So the Bailey’s Prize short list was announced last night. In terms of accuracy I fared very badly – only two of my wish list appeared on the short list (Americanah and Burial Rites), although if I’d gone for prediction, I’d have had a better strike rate. (Honestly.) The long list was a great reading experience and obviously a shortlist cannot inspire the thrill of discovering something new in anyone who’s read the longlist.
But…but. So many of the longlisted books were joyful. Not chocolate boxy happy, but acknowledging that life has its joy as well as its pain. I’ll never forget Reno tearing powerfully over the salt flats on her motorbike, experiencing the thrill of speed and danger in The Flamethrowers. Or Rebecca, moving slowly and deliberately through the recalibration and reclamation of her life in Still Life with Breadcrumbs. The fun Margaret Atwood had with the Oryx and Crake trilogy; Elizabeth Gilbert and Eleanor Catton playing with Victorian narrative conventions; the affection for humanity in all its flawed and inadequate expressions in the novels of Elizabeth Strout and Suzanne Berne. And, of course, the uncompromising, unbearable beauty and pain of maternal love in Eleven Days. And I look at the shortlist, and I miss that joy.
First, the debuts: Eimear McBride’s A girl is a half-formed thing is the fairy story of this list in everything except the actual story, which is about as far from a fairy story as it’s possible to get. Published by Galley Beggar press after many, many rejections, the shortlisting is a real affirmation of the philosophy of Galley Beggar press’ founders. Wonderful, challenging writing beautifully published. Amen to that. The fact that the novel left me wanting to slit my wrists it testimony to its power. I know.
The Undertaking is the love story of two Nazi sympathizers, and the spare, dialogue-driven writing style leaves no space for commentary or opinion. These are left to the reader. This makes me uncomfortable, which is perhaps the point. And goodness it’s bleak. So bleak. If the measure of a good novel is how far it pulls you into the horrors human beings are prepared to inflict upon one another, then either of these titles could win. And Burial Rites, too – such a convincing evocation of time and place, the human relationships as hard and brutal as the landscape.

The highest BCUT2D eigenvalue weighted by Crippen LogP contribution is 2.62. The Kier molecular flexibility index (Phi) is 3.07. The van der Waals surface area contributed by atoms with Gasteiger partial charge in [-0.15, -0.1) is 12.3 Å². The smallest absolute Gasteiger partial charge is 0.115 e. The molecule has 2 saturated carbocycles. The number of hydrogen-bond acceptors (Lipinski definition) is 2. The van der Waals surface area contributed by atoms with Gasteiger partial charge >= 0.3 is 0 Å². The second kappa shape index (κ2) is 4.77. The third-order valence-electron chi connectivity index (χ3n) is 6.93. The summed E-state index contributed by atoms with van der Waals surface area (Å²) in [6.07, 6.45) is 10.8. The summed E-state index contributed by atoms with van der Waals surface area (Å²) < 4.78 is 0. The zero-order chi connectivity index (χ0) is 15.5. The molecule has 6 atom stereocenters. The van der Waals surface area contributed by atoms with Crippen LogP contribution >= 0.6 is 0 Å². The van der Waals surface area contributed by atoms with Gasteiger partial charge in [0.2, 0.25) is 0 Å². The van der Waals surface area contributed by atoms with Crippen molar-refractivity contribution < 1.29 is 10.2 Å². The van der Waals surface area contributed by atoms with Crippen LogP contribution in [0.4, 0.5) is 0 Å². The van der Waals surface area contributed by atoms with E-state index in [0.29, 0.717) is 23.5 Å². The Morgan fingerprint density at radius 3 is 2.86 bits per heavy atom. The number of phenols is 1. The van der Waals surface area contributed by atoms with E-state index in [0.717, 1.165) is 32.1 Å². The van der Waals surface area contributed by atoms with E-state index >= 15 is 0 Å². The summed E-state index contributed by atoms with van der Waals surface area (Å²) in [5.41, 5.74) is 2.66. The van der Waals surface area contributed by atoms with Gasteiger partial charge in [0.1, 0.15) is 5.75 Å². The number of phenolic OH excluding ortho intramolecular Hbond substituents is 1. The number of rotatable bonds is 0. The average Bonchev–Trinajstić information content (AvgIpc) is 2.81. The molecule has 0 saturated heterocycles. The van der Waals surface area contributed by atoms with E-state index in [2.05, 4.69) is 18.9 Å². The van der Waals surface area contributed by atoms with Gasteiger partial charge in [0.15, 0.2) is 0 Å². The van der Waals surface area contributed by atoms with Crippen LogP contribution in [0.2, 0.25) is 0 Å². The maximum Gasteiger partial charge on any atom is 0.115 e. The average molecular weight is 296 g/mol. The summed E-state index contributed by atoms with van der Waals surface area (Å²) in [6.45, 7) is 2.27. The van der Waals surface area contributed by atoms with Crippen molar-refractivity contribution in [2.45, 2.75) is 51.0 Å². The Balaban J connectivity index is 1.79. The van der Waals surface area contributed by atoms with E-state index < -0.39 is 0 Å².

One of the benefits of the Bailey’s Prize for the authors – apart from the generous prize money – is the extra marketing budget their publishers commit to, should their submitted titles be shortlisted, and again if they win. I’m a sentimental first time author, and long for the sums in question (£30000 prize, plus £5000 publicity contribution from the publisher for shortlisted titles, and another £5000 for the winner) to go to a lesser known writer, to whom they would make a vast difference. But that isn’t, and shouldn’t be, part of the judging criteria.
And the big hitters: Americanah has its share of smiles – some of Adichie’s observations about racism in America are as funny as they are thought-provoking. Adichie has already won this prize for Half of a Yellow Sun, the film version of which is premiering today, and she doesn’t really need the win any more than Tartt or Lahiri (I know, I know, it’s about the words on the page, not the author’s existing status. I know. And to award a prize to the writer who ‘needs’ it most would be patronizing and make a mockery of the entire process. I know.) If the prize goes to a big hitter, I’d like it to be Americanah. It’s not just the fact that it’s more positive; I also found it a tighter novel, of more even quality, than either of its stablemates.
Publishing is an exciting, glorious industry, more exposed than most to strokes of luck and the blinding power of halo effect. Are we more grateful for our own lives, whatever our stresses, if we’re taken to a very dark place for a while? Would I appreciate my own book deal less if it had happened more quickly, or if time to write were easier to find? Certainly unremitting cheer is as wearing as unremitting misery. And all the readers who are committing to reading the shortlisted novels before the winner is announced on 4th June will read some excellent writing. But a good novel doesn’t have to be a sad one, or a bleak one; darkness and brutality don’t necessarily mean excellence, and I’d urge readers to revisit the long list, too.